In a study led by the Harvard University School of Public Health and published Wednesday in the journal Nature, an international team of scientists found that iron and zinc concentrations were substantially reduced in wheat, rice, soybean and pea crops when they were grown under the CO2 levels expected by 2050.
It is estimated that nearly two billion people worldwide already suffer from iron and zinc deficiencies in their diets, many of them in the world’s poorest regions.
The findings may represent the direst threat to public health due to global warming shown to date, said Samuel Meyers, an environmental health research scientist at Harvard University and the study’s lead author.
“Humanity is conducting a global experiment by rapidly altering the environmental conditions on the only habitable planet we know. As this experiment unfolds, there will undoubtedly be many surprises,” Myers said in a statement.
“Finding out that rising carbon dioxide threatens human nutrition is one such surprise.”
Researchers grew the crops, along with corn and sorghum, at seven separate field sites in the U.S., Australia and Japan using a system known as Free Air Concentration Enrichment (FACE). FACE allows scientists to grow plants in open fields, rather than in a greenhouse or laboratory, and simulate very specific conditions.
In this case, the crops were cultivated using an atmosphere with approximately 550 parts of carbon dioxide per million, the level anticipated for Earth’s atmosphere by 2050.
“Across a diverse set of environments in a number of countries, we see this decrease in crop quality,” Andrew Leakey, a professor of plant biology at the University of Illinois and co-author of the study, told CBC News.
Although other studies have previously hinted that elevated CO2 levels will reduce nutrients in key plants, the results were often disputed because the growing conditions did not closely resemble real-world farms, said Leakey.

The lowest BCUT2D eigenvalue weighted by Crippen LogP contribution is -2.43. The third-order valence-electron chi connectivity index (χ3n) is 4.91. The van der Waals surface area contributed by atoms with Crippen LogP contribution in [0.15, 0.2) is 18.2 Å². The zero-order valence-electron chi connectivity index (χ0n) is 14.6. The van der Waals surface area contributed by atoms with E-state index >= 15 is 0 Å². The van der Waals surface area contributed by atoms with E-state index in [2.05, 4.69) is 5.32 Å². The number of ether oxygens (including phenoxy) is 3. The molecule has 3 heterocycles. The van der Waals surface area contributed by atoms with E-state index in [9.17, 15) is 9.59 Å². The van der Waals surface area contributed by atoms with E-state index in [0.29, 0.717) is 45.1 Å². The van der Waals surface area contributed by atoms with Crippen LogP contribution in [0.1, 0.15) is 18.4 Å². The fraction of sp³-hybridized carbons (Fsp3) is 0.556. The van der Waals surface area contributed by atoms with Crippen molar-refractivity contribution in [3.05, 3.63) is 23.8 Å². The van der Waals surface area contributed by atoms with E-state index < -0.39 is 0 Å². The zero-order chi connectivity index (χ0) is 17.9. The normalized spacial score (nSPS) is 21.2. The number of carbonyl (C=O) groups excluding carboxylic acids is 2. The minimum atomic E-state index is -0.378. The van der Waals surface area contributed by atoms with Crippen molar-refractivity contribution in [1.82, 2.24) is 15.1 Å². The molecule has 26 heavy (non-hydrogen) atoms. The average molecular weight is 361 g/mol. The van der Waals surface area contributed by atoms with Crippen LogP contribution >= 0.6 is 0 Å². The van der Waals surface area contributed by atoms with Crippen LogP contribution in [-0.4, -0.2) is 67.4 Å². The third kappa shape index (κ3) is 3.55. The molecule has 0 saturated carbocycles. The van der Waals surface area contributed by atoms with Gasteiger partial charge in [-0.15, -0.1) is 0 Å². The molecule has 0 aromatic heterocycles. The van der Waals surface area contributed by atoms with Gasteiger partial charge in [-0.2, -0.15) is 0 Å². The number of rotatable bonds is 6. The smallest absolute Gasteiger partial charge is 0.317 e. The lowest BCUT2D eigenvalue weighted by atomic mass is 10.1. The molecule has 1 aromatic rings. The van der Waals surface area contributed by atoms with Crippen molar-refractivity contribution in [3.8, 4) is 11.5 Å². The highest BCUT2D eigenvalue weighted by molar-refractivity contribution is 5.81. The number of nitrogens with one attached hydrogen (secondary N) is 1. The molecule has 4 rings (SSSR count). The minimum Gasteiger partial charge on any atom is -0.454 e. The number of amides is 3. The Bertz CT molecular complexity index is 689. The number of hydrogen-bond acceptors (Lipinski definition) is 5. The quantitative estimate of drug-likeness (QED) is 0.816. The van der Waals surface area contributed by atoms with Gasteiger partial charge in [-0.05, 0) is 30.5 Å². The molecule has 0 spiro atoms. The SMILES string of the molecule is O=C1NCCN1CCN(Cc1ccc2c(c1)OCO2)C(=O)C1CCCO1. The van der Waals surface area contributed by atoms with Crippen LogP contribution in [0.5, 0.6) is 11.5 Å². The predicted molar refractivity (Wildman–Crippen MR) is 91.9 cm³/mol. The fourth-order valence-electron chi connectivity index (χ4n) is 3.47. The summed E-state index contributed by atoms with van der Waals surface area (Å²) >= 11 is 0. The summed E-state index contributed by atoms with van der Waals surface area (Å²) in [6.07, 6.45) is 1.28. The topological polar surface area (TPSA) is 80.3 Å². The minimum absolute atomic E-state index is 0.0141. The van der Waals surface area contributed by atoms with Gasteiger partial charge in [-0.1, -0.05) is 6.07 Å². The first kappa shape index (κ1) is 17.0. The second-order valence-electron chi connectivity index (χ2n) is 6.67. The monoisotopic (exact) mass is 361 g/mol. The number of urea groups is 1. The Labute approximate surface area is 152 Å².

It’s all about photosynthesis
While the experiment showed that iron and zinc levels were reduced in wheat, rice, soybeans and peas, nutrient levels in two other vitally important crops — corn and sorghum — were largely unaffected by the elevated levels of carbon dioxide.
According to Leakey, the key difference is that corn and sorghum use a different method of photosynthesis — a chemical process that turns energy from sunlight into sugars that plants can use to nourish themselves — than the other crops tested.
Carbon-containing molecules are critical ingredients for photosynthesis, particularly CO2.
Corn and sorghum naturally accumulate more carbon dioxide in their leaves than the other plants examined, and subsequently their nutrient content was not degenerated by more carbon dioxide in the environment, Leakey said.
Indeed, there are a number of efforts worldwide to genetically modify important crops to be less susceptible to higher carbon dioxide concentrations, like corn and sorghum.
According to Leakey, nearly all of the experiments that have explored the impacts of increased CO2 on important food crops have been carried out at temperate latitudes and in wealthy countries.
Those most likely to be affected by climate change, however, live in the subtropical latitudes in developing nations.
“There has not been an experiment that grows crops at elevated carbon dioxide levels on the entire continent of Africa, for example,” said Leakey.
“It’s important that we start doing these experiments in tropical climates with tropical soils, because that’s just a terrible gap in our knowledge, given that’s where food security is already the biggest issue.”